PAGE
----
As many as five million Americans are diagnosed with valve disease each year.
Alliance for Aging Research Statement on CMS’ Draft National Coverage Determination for Medicare Coverage of TMVR/TEER
Published July 1, 2020
WASHINGTON, July 1, 2020 – Alliance for Aging Research President and CEO Susan Peschin, MHS, issued the following statement on the Centers for Medicare & Medicaid Services’ (CMS) draft National Coverage Determination (NCD) for Medicare coverage of mitral valve Edge-to-Edge Repair (TEER) (previously referred to as Transcatheter Mitral Valve Repair, or TMVR) to treat severe degenerative mitral regurgitation or functional mitral regurgitation:
The Alliance for Aging Research is encouraged by CMS’ draft national coverage determination (NCD) for mitral valve Edge-to-Edge Repair (TEER) and—except for some conditions of coverage that should be modified—believes this is a significant step forward for Medicare patients with mitral valve disease. We thank CMS for adopting several points raised by patient and family caregiver advocacy organizations in our public comment submitted last fall.
Patients with mitral valve disease fall into two categories: 1) primary or degenerative mitral regurgitation (DMR); and 2) secondary or functional mitral regurgitation (FMR). DMR means there is something intrinsically wrong with the mitral valve itself that causes it to leak. It can be related to age, a birth defect, or underlying heart disease. FMR does not involve an abnormality of the valve itself but is a disease of the left ventricle, which leads to problems with the mitral valve and is often accompanied by heart failure.
CMS’ proposed decision shows increased flexibility and expands patient access to TEER for both degenerative and functional mitral valve disease in several ways:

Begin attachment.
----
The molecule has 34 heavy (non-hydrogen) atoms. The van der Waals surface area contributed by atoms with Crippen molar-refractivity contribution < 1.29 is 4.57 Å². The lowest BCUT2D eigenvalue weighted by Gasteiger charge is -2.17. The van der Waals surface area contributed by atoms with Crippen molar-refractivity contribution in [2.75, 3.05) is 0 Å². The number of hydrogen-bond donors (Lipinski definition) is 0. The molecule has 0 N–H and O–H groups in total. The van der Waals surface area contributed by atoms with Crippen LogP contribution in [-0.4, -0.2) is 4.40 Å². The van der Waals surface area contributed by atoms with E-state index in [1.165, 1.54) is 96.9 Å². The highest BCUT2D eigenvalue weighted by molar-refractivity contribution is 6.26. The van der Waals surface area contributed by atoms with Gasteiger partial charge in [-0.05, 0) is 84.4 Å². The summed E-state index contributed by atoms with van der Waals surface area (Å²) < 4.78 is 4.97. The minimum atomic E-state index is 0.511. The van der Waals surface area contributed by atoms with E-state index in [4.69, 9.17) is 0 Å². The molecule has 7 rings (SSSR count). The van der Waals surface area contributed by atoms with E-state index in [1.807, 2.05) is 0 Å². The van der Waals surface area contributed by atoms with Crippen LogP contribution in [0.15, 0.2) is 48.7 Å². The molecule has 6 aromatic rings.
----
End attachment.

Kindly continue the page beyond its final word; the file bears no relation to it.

- CMS ended its coverage with evidence development (CED) requirement for TEER in DMR and is allowing providers to provide transcatheter options to all Medicare patients with mitral valve disease meeting clinical guidelines without requiring them to join a registry or participate in a clinical trial.
- In its expansion of coverage for TEER to FMR, CMS accepted data collected from non-randomized controlled clinical trial study designs. Previous CMS requirements precluded potential Medicare coverage of observational studies, and trial designs agreed upon between sponsors and the U.S. Food and Drug Administration, such as a single-arm pivotal trial or a non-randomized arm within a larger study program. This is significant for patients who have advanced heart failure and would otherwise die without mitral valve repair. A randomization study requirement in such cases would be unethical.
- We appreciate CMS’ reference to shared-decision making (SDM) and the agency’s call for standardized decision aids or tools using the National Quality Forum’s (NQF) published standards, which the Alliance endorses. Requiring an unvalidated tool that cannot meet NQF’s standards may have an unintended negative effect on provider uptake and patient access.